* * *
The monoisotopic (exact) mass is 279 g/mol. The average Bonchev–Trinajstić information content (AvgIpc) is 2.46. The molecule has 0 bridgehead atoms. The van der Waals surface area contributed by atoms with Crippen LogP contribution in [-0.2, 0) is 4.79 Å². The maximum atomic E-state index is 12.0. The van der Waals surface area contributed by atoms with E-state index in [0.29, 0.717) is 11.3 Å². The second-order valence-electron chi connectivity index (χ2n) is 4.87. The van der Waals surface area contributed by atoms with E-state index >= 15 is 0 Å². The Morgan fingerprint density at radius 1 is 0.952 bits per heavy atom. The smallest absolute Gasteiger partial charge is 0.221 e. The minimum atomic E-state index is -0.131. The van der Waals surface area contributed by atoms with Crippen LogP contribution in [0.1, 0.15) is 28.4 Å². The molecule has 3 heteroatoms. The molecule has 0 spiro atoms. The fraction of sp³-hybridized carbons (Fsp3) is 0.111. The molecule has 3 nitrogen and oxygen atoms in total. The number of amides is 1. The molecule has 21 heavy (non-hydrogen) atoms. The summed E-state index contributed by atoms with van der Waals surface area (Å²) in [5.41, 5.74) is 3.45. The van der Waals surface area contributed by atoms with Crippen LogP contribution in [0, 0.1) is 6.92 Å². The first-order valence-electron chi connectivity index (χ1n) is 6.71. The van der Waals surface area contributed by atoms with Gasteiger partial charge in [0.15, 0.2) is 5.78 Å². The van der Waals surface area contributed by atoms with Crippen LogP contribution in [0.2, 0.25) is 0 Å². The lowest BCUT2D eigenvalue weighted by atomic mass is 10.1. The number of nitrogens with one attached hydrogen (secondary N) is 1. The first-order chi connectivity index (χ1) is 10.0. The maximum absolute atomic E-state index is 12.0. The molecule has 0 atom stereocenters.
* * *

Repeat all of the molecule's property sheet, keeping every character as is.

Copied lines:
The monoisotopic (exact) mass is 279 g/mol. The average Bonchev–Trinajstić information content (AvgIpc) is 2.46. The molecule has 0 bridgehead atoms. The van der Waals surface area contributed by atoms with Crippen LogP contribution in [-0.2, 0) is 4.79 Å². The maximum atomic E-state index is 12.0. The van der Waals surface area contributed by atoms with E-state index in [0.29, 0.717) is 11.3 Å². The second-order valence-electron chi connectivity index (χ2n) is 4.87. The van der Waals surface area contributed by atoms with E-state index >= 15 is 0 Å². The Morgan fingerprint density at radius 1 is 0.952 bits per heavy atom. The smallest absolute Gasteiger partial charge is 0.221 e. The minimum atomic E-state index is -0.131. The van der Waals surface area contributed by atoms with Crippen LogP contribution in [0.1, 0.15) is 28.4 Å². The molecule has 3 heteroatoms. The molecule has 0 spiro atoms. The fraction of sp³-hybridized carbons (Fsp3) is 0.111. The molecule has 3 nitrogen and oxygen atoms in total. The number of amides is 1. The molecule has 21 heavy (non-hydrogen) atoms. The summed E-state index contributed by atoms with van der Waals surface area (Å²) in [5.41, 5.74) is 3.45. The van der Waals surface area contributed by atoms with Crippen LogP contribution in [0, 0.1) is 6.92 Å². The first-order valence-electron chi connectivity index (χ1n) is 6.71. The van der Waals surface area contributed by atoms with Gasteiger partial charge in [0.15, 0.2) is 5.78 Å². The van der Waals surface area contributed by atoms with Crippen LogP contribution in [0.2, 0.25) is 0 Å². The lowest BCUT2D eigenvalue weighted by atomic mass is 10.1. The number of nitrogens with one attached hydrogen (secondary N) is 1. The first-order chi connectivity index (χ1) is 10.0. The maximum absolute atomic E-state index is 12.0. The molecule has 0 atom stereocenters.